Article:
Disaster is a team effort. Read this story about partners working together to help Florida’s small businesses recover from Hurricane Irma.
While Carbon Marine’s headquarters are based in Tampa, the company’s client-base stretches from Key West to Tampa Bay. Established in 2007, Carbon Marine manufactures products for in-shore, shallow-water fishing, also known as sight fishing.
Not sure how to maintain operations as his customer base works to rebuild after the storm, Welbourn sought assistance from the Florida SBDC at the University of South Florida to secure a Florida Small Business Emergency Bridge Loan. When asked about his experience with the storm and the assistance received, he recalled:
What type of damage occurred?
Hurricane Irma wiped out 80 to 90 percent of Carbon Marine’s customer base. This left owner Joseph Welbourn, and the company in a precarious position.
How was the Emergency Bridge Loan helpful?
The process of obtaining this Bridge Loan via the Florida SBDC was incredibly fast. I was shocked at how easy the process was so long as you keep your documentation and keep a straight set of books. I think it's been maybe seven or eight days and I'm sitting at closing now so maybe two weeks from start to finish.
This Bridge Loan is going to help us because 80 to 90 percent of our customers were impacted by Irma. Our product market is from Tampa to Key West. We already experience a bit of cyclicalness so we're already in the quiet part of our business cycle but it's a double whammy because our customers that normally buy our products have been taken out of the marketplace by the catastrophe in the Keys and South Florida. This Bridge Loan is going to allow us to stay solvent during this downturn in revenue while anticipating the significant upturn once the folks that have been impacted recover and are financially sound.
How was the Florida SBDC at USF helpful during this process?
I'm a big fan of the Small Business Development Center – even before this Bridge Loan – because they empower the small business owner to understand their business and the importance of doing business the correct way, whether it be bookkeeping, procedures, where to get funding, how to get funding, etc. It's a phenomenal resource for the Tampa Bay market.
This has been interesting because I never thought through what the consequences of this type of event would be on the business, the economic impact side. When your business is predicated on South Florida and particularly fishing – I was born in Key West – so to see so much devastation in 80 to 90 percent of my customers...this helps us kind of have a little bit of a comfort and cushion to make it through as long as we're prudent and tactful with the decisions we make.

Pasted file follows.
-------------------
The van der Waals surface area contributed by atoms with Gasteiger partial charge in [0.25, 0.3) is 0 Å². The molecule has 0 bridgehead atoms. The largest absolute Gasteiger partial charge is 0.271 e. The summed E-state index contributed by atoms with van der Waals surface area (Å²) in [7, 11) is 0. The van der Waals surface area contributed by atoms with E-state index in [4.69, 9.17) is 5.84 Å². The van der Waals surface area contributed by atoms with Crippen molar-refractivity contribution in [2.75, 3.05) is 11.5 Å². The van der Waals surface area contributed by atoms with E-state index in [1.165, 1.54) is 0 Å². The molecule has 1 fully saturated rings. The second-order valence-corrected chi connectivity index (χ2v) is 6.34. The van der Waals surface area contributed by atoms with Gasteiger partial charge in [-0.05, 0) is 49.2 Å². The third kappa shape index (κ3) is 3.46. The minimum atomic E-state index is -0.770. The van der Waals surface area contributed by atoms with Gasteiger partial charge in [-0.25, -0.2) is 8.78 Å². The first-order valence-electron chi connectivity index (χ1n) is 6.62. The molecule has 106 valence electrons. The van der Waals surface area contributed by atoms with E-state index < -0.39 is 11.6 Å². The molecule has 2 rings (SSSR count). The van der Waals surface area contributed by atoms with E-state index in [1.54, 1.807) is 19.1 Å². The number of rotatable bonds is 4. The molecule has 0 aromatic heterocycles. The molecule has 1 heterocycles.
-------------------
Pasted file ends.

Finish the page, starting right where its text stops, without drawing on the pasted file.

About the Florida Small Business Emergency Bridge Loan Program
Administered by the Florida Department of Economic Opportunity, in collaboration with the Florida SBDC Network, and supported by Florida First Capital Finance Corporation (FFCFC), the Florida Small Business Emergency Bridge Loan is a short-term, interest-free working capital loan intended to help small businesses “bridge the gap” between the time of a declared disaster and when the business has secured long-term recovery resources, such as insurance proceeds or federal disaster assistance. Governor Rick Scott activated the Florida Small Business Emergency Bridge Loan program on Thursday, September 14 and the first loan was distributed the following Monday. Eligible businesses with two to 100 employees may apply for loans up to $50,000 for 90 or 180-day terms.
As a principal responder in the state’s Emergency Support Function for Business, Industry, and Economic Stabilization, the Florida SBDC Network supports disaster preparedness, response, recovery, and mitigation through its Business Continuation Services. As part of its service offering, Florida SBDC professionally certified consultants and disaster specialists are available to provide confidential, no-cost consulting to help affected businesses prepare disaster loan applications and with other post-disaster challenges.